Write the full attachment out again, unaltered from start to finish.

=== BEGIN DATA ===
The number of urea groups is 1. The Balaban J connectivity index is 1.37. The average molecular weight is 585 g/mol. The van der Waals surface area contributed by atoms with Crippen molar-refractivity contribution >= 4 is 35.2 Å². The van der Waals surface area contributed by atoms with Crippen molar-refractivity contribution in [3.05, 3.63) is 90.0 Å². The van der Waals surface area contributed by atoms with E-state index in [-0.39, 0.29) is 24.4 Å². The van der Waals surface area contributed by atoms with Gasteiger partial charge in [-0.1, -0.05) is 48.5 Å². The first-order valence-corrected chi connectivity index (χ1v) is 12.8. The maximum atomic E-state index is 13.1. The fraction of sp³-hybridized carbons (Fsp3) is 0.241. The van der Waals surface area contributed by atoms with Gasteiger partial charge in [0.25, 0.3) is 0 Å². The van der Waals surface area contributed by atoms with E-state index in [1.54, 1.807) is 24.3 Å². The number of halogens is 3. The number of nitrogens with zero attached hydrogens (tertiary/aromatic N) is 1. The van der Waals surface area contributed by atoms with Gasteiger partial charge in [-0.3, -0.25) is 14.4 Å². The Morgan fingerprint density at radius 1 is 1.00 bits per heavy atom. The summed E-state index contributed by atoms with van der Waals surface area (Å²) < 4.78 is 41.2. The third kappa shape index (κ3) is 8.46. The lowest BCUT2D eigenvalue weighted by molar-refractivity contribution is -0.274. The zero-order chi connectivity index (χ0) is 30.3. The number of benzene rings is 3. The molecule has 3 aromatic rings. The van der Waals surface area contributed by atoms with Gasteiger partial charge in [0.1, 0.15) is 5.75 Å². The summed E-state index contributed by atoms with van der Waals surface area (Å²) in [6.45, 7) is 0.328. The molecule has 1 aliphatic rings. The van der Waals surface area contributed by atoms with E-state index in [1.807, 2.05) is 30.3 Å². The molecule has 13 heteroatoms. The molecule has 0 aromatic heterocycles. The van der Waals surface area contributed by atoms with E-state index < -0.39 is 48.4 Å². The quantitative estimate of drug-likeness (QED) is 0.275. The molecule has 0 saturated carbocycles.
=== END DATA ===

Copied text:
The number of urea groups is 1. The Balaban J connectivity index is 1.37. The average molecular weight is 585 g/mol. The van der Waals surface area contributed by atoms with Crippen molar-refractivity contribution >= 4 is 35.2 Å². The van der Waals surface area contributed by atoms with Crippen molar-refractivity contribution in [3.05, 3.63) is 90.0 Å². The van der Waals surface area contributed by atoms with E-state index in [-0.39, 0.29) is 24.4 Å². The van der Waals surface area contributed by atoms with Gasteiger partial charge in [-0.1, -0.05) is 48.5 Å². The first-order valence-corrected chi connectivity index (χ1v) is 12.8. The maximum atomic E-state index is 13.1. The fraction of sp³-hybridized carbons (Fsp3) is 0.241. The van der Waals surface area contributed by atoms with Gasteiger partial charge in [0.25, 0.3) is 0 Å². The van der Waals surface area contributed by atoms with E-state index in [1.54, 1.807) is 24.3 Å². The number of halogens is 3. The number of nitrogens with zero attached hydrogens (tertiary/aromatic N) is 1. The van der Waals surface area contributed by atoms with Gasteiger partial charge in [-0.3, -0.25) is 14.4 Å². The Morgan fingerprint density at radius 1 is 1.00 bits per heavy atom. The summed E-state index contributed by atoms with van der Waals surface area (Å²) < 4.78 is 41.2. The third kappa shape index (κ3) is 8.46. The lowest BCUT2D eigenvalue weighted by molar-refractivity contribution is -0.274. The zero-order chi connectivity index (χ0) is 30.3. The number of benzene rings is 3. The molecule has 3 aromatic rings. The van der Waals surface area contributed by atoms with Gasteiger partial charge in [0.1, 0.15) is 5.75 Å². The summed E-state index contributed by atoms with van der Waals surface area (Å²) in [6.45, 7) is 0.328. The molecule has 1 aliphatic rings. The van der Waals surface area contributed by atoms with E-state index in [1.807, 2.05) is 30.3 Å². The molecule has 13 heteroatoms. The molecule has 0 aromatic heterocycles. The van der Waals surface area contributed by atoms with E-state index < -0.39 is 48.4 Å². The quantitative estimate of drug-likeness (QED) is 0.275. The molecule has 0 saturated carbocycles.